Exposing the Emperor
I've been thinking about the folk tale, The Emperor's New Clothes. In it, a vain ruler is tricked by a crafty peddler into thinking he's wearing an outfit of the highest quality, that only the truly wise can see. The ruler doesn't see the invisible clothes, but not wanting to look foolish, he pretends that he can. His aides, who also want to save face, follow along in the delusion, praising the Emperor for his beautiful new duds. In the story, the vain Emperor goes so far as to parade down the main street, thinking he's showing off his wealth and wisdom, all the while putting his idiocy on display.
Most of us are probably more like the emperor's staff, than the emperor himself. Do I prefer to passively believe what someone in authority says, never questioning it? Do I embrace wildly improbable explanations when my senses and gut tell me it's all a charade? How many times have I listened to bizarre extrapolations of Scripture and decided to look the other way? If vanity and pride are not my Achilles' heel, maybe, like the emperor's entourage, I'm more susceptible to fawning and faking, rather than standing up for truth.
In the story, there was a boy who didn't pretend to see the clothes, like all the grownups did around him. The crowd mumbled under their breath, but applauded the emperor to his face. The boy called his bluff and broke the silence. Is my allegiance to certain people or religious structures too strong for me to risk upsetting them? Have I been lulled into blindly following a deceived leader? How can I, like the boy, stay clearheaded, both seeing and speaking the truth?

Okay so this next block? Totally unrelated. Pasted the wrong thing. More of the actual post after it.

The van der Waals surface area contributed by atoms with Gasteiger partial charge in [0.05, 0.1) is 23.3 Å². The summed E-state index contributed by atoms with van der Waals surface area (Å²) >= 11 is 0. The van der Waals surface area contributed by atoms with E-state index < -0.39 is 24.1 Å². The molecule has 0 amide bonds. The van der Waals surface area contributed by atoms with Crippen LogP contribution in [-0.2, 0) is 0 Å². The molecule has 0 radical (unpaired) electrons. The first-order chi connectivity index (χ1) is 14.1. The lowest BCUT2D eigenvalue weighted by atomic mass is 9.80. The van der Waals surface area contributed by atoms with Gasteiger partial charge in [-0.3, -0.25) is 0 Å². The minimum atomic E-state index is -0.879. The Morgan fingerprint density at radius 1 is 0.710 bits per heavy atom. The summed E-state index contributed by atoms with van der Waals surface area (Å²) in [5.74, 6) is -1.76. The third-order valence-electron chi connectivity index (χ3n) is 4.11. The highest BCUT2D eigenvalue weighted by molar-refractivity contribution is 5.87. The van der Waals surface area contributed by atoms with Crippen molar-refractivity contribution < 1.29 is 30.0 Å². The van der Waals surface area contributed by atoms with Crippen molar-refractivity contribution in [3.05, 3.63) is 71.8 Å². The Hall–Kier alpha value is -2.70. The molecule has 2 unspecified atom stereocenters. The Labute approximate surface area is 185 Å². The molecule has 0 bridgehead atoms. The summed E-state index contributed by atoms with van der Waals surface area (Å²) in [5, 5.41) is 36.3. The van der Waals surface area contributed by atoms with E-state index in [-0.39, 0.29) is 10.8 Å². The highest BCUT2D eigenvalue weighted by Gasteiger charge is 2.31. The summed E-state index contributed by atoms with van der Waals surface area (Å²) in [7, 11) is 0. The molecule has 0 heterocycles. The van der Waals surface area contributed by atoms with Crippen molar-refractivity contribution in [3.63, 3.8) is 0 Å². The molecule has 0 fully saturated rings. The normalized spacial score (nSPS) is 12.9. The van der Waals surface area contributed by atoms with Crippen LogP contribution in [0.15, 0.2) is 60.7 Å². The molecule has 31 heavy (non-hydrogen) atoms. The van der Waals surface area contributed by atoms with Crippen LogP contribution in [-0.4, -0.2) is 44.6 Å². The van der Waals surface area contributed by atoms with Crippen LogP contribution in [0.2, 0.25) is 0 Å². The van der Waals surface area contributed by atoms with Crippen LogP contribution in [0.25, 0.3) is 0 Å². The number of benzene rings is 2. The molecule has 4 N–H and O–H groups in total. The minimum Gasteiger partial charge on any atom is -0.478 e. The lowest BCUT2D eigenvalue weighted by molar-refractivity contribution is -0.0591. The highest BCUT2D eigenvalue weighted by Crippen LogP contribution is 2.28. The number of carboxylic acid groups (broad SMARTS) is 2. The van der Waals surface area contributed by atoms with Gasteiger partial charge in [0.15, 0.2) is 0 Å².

Jeremiah 23:16 says, "This is what the Lord Almighty says: “Do not listen to what the prophets are prophesying to you; they fill you with false hopes. They speak visions from their own minds, not from the mouth of the Lord."
Sometimes we want so badly to hear some good news. We want to be right for once. We want our viewpoint and convictions to be validated and to seem wise. This was the case with Israel during the time of Jeremiah. There were scores of false prophets appeasing the Israelites and telling them what they wanted to hear, but Jeremiah had a different message for them. His message was bad news, but it was true. God was calling His people to account for their sins. He was leading them into trouble because of their wayward hearts. Nobody wanted to hear that message; instead they clung to prophesies of false hope.
When the crafty peddler comes around, trying to seduce us with visions of wisdom and being on the "inside track," will we weigh his words? Will we test our own motives for believing him? Will we rely on the counsel of the Spirit, who is only committed to truth, not delusion? Will we welcome in the deceiver, making him an honored guest, while he steals from us and makes us a laughingstock? Or will we throw him out and take a good, honest look in the mirror?